|Publication number||US6473653 B1|
|Application number||US 09/517,422|
|Publication date||Oct 29, 2002|
|Filing date||Mar 2, 2000|
|Priority date||Apr 4, 1996|
|Publication number||09517422, 517422, US 6473653 B1, US 6473653B1, US-B1-6473653, US6473653 B1, US6473653B1|
|Inventors||Rick S. Schallhorn, Gary W. King, Gregory A. Hrdlicka|
|Original Assignee||Medtronic, Inc.|
|Export Citation||BiBTeX, EndNote, RefMan|
|Patent Citations (29), Non-Patent Citations (13), Referenced by (155), Classifications (28), Legal Events (6)|
|External Links: USPTO, USPTO Assignment, Espacenet|
This is a continuation-in-part of the earlier filed patent application Ser. No. 09/024,162 filed on Feb. 17, 1998, now U.S. Pat. No. 6,038,480 which is a continuation-in-part of patent application Ser. No. 08/627,576 filed on Apr. 4, 1996, now abandoned, for which priority is claimed. These applications are incorporated herein by reference in their entireties.
1. Field of the Invention
This invention relates to an implantable system for stimulating electrically excitable tissue within a patient and more particularly relates to such a system in which the stimulating electrodes are selectable while minimizing the number of conductors within the lead.
2. Description of the Related Art
Often it is desirable with spinal cord or deep brain stimulation for pain relief or control of movement disorders to have many stimulation electrodes on a stimulation lead in order to place one or more cathodes and one or more anodes in optimal locations to produce benefits or minimize undesirable side effects. Implanted systems now use one to three leads and have between one and sixteen stimulation electrodes. Such systems typically must pass up to 20 milliamperes of current or more, involving current densities of 10 microcoulombs per square centimeter per phase or more. As a result, each electrode is connected to a sizable conductor in order to minimize energy losses due to impedance and to provide adequate strength to connect the wire to a power supply without substantial risk of breakage. Most current systems have the ability to program the polarity of each electrode. Due to size limitations and properties of conductors, it is difficult to have high reliability when there are eight, sixteen or more wires within a lead body that is implanted in a patient.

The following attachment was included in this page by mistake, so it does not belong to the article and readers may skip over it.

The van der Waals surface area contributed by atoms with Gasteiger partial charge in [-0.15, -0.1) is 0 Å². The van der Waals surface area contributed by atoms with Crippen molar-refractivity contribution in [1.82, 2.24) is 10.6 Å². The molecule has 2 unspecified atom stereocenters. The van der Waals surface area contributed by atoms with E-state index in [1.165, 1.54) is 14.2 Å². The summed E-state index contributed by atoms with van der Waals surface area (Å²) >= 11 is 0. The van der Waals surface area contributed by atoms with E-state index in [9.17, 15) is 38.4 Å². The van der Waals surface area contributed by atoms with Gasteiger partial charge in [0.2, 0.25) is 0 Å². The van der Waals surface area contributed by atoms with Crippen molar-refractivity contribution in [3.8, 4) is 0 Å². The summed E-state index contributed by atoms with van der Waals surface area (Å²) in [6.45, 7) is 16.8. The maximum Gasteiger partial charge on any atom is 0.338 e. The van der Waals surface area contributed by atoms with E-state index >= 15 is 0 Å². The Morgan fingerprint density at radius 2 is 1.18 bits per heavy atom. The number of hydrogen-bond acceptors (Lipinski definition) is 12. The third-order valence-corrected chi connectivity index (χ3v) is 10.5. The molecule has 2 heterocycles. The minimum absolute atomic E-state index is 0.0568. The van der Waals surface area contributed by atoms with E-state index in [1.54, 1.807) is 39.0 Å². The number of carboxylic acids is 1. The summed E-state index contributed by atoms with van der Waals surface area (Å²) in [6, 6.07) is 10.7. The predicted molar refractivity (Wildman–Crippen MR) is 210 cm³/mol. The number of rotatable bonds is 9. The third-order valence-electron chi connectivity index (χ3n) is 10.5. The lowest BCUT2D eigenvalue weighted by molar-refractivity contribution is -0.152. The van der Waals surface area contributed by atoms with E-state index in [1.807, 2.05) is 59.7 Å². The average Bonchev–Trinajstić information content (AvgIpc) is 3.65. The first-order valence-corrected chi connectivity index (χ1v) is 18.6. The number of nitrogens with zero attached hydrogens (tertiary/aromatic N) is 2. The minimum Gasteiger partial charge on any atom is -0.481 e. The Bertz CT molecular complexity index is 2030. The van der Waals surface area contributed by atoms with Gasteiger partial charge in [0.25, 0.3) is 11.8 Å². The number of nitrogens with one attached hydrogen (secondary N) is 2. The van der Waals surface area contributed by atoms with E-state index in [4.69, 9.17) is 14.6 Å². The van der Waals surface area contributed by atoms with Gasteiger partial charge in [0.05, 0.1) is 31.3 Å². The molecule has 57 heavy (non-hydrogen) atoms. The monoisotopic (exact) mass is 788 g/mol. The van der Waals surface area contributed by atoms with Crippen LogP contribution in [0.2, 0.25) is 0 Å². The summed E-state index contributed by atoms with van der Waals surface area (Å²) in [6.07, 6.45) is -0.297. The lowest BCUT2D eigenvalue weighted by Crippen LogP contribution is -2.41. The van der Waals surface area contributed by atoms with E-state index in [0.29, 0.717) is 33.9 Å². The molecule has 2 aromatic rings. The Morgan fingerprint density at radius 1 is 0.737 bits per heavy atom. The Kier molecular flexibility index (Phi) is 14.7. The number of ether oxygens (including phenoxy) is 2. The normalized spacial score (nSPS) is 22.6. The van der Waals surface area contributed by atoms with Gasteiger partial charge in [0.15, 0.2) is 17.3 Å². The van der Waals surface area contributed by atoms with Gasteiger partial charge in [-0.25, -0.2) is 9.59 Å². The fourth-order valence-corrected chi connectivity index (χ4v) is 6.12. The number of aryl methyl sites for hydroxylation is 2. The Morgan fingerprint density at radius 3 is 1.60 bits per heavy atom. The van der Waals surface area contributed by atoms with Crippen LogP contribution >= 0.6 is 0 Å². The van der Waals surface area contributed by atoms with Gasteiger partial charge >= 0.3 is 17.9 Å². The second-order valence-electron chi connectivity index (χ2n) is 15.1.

A lead with twenty to fifty or more stimulation electrodes could be useful for some therapies. Optimal combinations of cathodes and anodes could be selected for each patient. However, the use of this many electrodes has not been feasible in the past because of the size limitations imposed by the need to have a sizable conductor connected to each electrode. The present invention is directed to solving this problem.
A tripole lead is shown in PCT Publication No. WO95/19804 (Jul. 27, 1995), which is incorporated herein by reference in its entirety. However, such a lead lacks the ability to reprogram electrodes, and clinical benefit is critically dependent on electrode positioning. U.S. Pat. Nos. 5,713,922 and 5,925,070 disclose a system for adjusting the locus of excitation of tissue using two or three electrical leads, however, such systems are limited in the range of adjustment that can be made. Both of these patents are incorporated herein by reference in their entireties. This invention overcomes the disadvantages of the foregoing lead by allowing changes in an effective stimulation area after implant by programming.